We spend a lot of time listening to photographers. They’re at the heart of what we do: ensuring that photographers are fairly rewarded for their work is what Picfair was founded for. Our business model reverses the prevalent industry trend that sees licensing middlemen taking the majority of royalties - an average of 74% - away from the photographers who fuel them. At Picfair, we only make money if our photographers make more.
But photographers losing the lion’s share of their royalties isn’t the biggest problem facing the photographic community. The biggest problem is the warped deal that every creative will be offered at some stage in their career: give away your work for free, in return for … “exposure”.
The image licensing industry deserves a small part of the blame here - for years, the process of licensing images has been (for some) prohibitively expensive and (for absolutely everyone) excessively complex. The market leader - the one you've probably heard of - has over 75 million ways to license an image. If you make something horribly difficult to buy, people will try to get it for free.
But none of this is the photographers’ fault. And the truth, however awkward it might be for those who use images for their work, is that no image should ever be free. The argument isn’t a controversial one. When any business uses an image - whether a media organisation, an agency, or a SME - they are utilising it to generate revenue. This revenue should be spent, at least in part, rewarding those who have contributed to it.
Over recent years, websites that encourage photographers to upload hundreds of thousands of images in return for “exposure” have grown rapidly. These images are then given away for nothing, with infinitely-scoped licenses, to anyone who wants them. In the process, valuable customer leads and/or advertising clicks are being harvested by the middlemen. The photographer sees none of this.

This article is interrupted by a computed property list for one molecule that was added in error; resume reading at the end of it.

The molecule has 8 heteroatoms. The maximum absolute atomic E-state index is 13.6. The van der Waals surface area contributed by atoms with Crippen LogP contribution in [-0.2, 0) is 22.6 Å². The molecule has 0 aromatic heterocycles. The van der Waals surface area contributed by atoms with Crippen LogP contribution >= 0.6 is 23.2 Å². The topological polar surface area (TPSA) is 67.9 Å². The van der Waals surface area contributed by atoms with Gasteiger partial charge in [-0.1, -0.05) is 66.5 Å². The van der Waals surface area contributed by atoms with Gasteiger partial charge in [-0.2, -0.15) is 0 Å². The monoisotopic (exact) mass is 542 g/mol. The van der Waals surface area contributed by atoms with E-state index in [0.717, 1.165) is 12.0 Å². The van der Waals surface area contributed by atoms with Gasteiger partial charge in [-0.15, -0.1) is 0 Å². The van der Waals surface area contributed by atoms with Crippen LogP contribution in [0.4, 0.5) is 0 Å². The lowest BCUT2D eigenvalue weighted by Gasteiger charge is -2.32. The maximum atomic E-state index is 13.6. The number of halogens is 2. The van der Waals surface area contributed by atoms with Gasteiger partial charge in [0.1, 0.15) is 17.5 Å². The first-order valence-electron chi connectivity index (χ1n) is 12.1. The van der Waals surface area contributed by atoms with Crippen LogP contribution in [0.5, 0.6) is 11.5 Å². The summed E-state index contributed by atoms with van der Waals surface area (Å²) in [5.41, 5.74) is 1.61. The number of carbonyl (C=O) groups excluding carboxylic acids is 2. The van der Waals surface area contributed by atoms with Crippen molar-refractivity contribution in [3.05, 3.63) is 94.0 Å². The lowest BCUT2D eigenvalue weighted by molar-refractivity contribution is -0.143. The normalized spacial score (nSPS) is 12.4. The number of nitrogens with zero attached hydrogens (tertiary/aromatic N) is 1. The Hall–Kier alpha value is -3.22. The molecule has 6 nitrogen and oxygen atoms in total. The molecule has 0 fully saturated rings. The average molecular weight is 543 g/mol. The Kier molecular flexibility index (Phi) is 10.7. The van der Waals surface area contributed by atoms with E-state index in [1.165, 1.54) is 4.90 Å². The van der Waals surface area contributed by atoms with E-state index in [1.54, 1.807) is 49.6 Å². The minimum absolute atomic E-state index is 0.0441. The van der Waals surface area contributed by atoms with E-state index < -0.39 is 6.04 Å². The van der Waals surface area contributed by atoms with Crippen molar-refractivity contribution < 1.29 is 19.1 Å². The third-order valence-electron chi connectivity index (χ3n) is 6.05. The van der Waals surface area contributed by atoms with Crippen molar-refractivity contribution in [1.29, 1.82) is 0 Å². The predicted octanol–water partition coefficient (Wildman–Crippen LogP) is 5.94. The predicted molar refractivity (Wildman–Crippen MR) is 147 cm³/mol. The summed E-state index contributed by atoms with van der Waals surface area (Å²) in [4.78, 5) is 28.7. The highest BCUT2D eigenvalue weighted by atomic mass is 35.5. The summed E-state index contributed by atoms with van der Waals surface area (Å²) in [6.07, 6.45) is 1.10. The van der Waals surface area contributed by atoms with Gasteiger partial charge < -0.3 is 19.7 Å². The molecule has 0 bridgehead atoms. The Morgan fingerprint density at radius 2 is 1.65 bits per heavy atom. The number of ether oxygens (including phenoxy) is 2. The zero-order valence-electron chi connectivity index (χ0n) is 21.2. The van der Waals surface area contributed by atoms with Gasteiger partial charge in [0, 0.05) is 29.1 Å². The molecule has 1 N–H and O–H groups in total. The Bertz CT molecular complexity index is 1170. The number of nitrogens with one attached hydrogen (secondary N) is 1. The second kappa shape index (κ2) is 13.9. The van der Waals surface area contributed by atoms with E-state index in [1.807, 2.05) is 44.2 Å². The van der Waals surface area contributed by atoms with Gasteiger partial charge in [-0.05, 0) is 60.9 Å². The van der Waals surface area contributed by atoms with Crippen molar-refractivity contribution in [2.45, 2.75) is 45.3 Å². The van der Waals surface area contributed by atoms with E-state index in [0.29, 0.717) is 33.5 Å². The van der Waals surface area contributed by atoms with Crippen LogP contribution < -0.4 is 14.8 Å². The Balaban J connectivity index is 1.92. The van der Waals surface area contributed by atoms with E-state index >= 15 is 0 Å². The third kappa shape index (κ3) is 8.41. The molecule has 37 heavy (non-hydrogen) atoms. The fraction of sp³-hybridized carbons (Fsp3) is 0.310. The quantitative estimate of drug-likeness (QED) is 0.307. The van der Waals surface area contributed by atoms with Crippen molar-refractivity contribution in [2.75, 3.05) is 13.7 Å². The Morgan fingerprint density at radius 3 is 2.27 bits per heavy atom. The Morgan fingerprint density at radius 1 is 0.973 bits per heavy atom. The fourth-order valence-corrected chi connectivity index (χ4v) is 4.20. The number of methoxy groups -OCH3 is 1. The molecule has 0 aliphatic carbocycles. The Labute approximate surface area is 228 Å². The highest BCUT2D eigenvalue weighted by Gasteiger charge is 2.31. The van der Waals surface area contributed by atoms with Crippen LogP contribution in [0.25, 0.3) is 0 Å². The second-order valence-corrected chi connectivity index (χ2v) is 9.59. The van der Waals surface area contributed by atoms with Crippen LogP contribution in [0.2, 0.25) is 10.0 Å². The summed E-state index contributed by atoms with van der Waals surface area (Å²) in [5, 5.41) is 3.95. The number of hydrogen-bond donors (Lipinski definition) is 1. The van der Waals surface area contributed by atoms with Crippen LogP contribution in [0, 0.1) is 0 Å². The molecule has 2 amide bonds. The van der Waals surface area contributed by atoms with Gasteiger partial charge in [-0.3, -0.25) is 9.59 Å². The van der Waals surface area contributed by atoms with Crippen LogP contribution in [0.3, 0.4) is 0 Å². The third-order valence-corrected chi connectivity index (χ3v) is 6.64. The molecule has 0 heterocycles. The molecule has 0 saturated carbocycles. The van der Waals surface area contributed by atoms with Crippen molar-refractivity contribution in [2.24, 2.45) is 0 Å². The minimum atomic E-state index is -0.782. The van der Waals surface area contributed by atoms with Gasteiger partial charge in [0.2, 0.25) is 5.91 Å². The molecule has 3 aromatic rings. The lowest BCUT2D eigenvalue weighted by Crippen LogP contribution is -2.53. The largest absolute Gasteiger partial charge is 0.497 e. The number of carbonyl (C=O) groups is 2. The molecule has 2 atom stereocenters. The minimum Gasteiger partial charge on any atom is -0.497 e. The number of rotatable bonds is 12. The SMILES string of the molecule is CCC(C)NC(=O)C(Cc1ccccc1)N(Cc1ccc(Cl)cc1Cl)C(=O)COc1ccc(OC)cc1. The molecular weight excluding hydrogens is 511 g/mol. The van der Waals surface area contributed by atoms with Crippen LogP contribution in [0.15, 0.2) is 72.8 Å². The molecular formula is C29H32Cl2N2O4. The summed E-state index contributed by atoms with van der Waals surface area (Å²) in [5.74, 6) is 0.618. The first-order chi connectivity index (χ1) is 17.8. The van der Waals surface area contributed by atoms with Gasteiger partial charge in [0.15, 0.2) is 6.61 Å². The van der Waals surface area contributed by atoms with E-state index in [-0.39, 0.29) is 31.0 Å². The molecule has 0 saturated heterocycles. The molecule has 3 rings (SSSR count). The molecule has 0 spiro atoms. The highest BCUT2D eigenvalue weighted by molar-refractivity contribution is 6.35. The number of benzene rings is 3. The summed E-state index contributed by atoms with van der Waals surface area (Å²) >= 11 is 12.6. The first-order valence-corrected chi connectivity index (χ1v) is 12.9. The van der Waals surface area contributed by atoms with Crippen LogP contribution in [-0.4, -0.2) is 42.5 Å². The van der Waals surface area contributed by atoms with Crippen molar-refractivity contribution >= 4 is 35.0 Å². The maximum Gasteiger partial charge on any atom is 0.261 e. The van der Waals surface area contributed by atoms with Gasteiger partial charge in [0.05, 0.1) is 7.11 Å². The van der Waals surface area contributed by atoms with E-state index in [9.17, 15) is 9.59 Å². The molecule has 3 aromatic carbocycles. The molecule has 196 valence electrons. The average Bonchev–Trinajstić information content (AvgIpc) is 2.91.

And, as documented by dozens of photographers over the last few months, the “exposure” they’re promised simply doesn’t materialise - Ryan Winterbotham, Lydia Harper, Allen Murabayshi, and Ruth Vitale have all written extensively on their experiences.
In 4 months, Ryan Winterbotham accumulated over 8 million views and 56,000 downloads of his images. This yielded zero work opportunities for Ryan, and zero money. Sadly, many of these images are now being piped into applications across the web (including Facebook, Apple, Trello, and other huge businesses) through open-access APIs. If Ryan hadn’t pulled his images from the site in question, he could expect that download count to be approaching its first million.
We’ve read gymnastic defences of these websites’ practices, but, just like their users, we don’t buy it. They are exploiting photographers. While we wish that this deterred people seeking images from their business from using it, it’s hard to expect people to refuse freebies purely on principle.
So today we want to add our voice to Ryan’s, Lydia’s, Allen’s and Ruth’s ... by talking directly to the photographic community. Your images are yours to do with what you want, but please, please think very carefully about giving your images away for free in return for the magic beans of “exposure”.
It isn’t worth it. Your images are valuable.
- Benji Lanyado, Picfair Founder & CEO